Day two was Christmas Day, although this completely slipped my mind until about two hours into our day. It was also when our cycling tour group departed, and we met our tour guide and the rest of the group. We were supposed to be 15, however one had pulled out at the last minute due to a family illness. So we were 14 instead, made up of:

Douglas - our Cuban guide; Alexander - our Cuban driver; Amanda - from New York (whose travel companion had pulled out the last minute); Chuck and Virg - from Iowa; Pat and Bob - from Texas; Sissell - from Norway; Marlene and Gerald - from Vienna in Austria; Dave - from Toronto; Pati and Neil - from Alberta; and Kristin - from Norway.

We weren't to know on day one, but we couldn't have found better travel companions if we'd tried.

So first up we piled into the bus and headed for Pinar del Rio, about 160kms west of La Habana, where we settled into our first hotel for the trip, and got our bikes and set ourselves up. We then headed off by bike to the city of Pinar del Rio, about 7kms away, to get used to the bikes and have a look at the architecture. It was about this point that I realised that I was woefully ill prepared for a cycling trip. The Americans, as we called the two couples from Iowa and Texas, go on many cycling holidays and cycle often. The Austrians live five minutes from some lovely forest areas and mountain bike all the time, and it certainly looked like everyone else had given this a lot more thought than me! I hadn't been on a bike for about two years, and beyond buying an el cheapo helmet from the warehouse had not given the cycling aspect of my trip any thought at all.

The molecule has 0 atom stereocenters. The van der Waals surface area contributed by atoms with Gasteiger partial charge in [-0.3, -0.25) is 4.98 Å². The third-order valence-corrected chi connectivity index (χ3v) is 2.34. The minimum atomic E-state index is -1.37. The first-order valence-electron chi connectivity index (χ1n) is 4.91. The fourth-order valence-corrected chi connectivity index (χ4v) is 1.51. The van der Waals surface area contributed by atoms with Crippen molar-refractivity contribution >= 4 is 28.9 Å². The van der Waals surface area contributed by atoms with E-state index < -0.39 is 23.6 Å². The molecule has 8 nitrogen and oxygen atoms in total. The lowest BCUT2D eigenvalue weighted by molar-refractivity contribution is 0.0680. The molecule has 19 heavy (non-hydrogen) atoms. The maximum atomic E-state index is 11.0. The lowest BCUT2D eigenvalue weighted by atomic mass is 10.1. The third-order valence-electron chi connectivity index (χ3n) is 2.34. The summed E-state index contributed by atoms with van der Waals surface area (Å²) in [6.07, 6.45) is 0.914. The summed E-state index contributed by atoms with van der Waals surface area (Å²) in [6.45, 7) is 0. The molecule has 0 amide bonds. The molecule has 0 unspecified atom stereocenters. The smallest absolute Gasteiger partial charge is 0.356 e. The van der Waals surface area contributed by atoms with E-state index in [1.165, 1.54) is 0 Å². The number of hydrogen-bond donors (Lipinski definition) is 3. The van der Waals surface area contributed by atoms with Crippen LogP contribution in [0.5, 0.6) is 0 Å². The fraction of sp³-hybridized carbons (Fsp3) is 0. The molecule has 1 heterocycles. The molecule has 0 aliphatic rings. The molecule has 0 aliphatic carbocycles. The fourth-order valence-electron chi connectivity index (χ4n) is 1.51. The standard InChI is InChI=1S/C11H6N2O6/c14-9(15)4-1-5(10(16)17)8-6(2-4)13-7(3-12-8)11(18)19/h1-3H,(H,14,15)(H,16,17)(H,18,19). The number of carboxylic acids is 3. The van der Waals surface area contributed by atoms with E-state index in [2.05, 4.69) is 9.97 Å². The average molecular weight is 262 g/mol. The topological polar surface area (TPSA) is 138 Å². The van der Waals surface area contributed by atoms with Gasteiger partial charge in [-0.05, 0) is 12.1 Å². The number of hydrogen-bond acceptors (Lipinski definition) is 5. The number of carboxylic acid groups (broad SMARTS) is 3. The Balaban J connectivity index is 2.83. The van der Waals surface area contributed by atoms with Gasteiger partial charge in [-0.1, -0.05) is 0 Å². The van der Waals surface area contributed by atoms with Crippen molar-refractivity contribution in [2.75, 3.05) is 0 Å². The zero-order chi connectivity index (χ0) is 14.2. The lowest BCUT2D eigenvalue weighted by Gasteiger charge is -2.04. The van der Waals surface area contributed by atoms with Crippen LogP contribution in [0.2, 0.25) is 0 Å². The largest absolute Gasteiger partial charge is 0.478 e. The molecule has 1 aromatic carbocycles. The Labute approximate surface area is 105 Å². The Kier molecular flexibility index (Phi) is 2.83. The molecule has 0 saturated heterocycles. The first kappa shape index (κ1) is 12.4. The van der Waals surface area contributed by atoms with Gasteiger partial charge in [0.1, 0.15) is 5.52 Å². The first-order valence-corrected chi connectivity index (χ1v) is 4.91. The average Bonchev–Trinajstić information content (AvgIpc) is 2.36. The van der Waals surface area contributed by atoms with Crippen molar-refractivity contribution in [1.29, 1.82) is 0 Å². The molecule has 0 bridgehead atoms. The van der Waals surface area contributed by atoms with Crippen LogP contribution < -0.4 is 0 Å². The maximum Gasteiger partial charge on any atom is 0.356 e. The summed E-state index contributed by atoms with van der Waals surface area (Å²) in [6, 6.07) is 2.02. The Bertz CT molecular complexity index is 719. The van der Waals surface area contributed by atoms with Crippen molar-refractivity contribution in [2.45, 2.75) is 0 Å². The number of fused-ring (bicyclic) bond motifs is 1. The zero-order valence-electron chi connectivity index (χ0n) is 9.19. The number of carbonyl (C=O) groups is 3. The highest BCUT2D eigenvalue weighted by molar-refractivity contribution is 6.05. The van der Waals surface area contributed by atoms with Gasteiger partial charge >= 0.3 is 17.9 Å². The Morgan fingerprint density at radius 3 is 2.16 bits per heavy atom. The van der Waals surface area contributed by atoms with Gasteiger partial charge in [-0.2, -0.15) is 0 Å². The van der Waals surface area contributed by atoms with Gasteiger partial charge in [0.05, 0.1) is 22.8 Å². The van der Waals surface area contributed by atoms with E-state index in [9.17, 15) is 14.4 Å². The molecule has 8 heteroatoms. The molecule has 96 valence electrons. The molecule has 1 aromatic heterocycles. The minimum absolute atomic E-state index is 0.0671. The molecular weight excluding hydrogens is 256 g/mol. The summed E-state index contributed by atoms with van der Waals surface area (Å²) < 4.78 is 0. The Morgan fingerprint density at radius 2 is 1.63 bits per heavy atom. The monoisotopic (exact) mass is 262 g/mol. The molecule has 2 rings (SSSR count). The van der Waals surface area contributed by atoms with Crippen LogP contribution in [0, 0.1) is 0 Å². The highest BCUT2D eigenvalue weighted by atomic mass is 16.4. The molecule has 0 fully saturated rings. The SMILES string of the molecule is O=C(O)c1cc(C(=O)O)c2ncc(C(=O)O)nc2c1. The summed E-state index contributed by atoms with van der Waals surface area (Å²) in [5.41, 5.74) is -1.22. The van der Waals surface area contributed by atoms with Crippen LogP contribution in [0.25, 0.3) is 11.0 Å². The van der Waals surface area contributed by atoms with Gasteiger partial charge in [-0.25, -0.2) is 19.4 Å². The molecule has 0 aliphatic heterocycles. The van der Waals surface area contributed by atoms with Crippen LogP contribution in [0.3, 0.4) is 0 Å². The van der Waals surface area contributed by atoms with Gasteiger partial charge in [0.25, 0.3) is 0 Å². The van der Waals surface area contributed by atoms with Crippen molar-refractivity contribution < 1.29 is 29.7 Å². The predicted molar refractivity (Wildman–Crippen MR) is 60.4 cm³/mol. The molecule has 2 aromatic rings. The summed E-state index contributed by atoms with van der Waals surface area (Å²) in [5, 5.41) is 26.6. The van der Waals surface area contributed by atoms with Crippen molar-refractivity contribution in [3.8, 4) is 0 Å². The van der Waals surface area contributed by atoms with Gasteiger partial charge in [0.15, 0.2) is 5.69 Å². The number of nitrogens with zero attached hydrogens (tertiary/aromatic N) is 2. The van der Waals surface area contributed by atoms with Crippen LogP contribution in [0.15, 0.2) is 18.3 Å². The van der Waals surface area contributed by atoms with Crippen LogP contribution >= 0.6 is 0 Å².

Despite my lack of preparation the first afternoon's cycling went fine. We cycled into the town of Pinar del Rio and had a quick look at the gorgeous architecture - coloured houses and pillars. It was very quiet in Pinar del Rio, perhaps because it was Christmas Day, but more likely because it was Sunday. Christmas didn't seem to be a big deal in Cuba, although I saw Christmas trees and decorations in people's houses. It's been a holiday in Cuba since the Pope's visit there in 1995.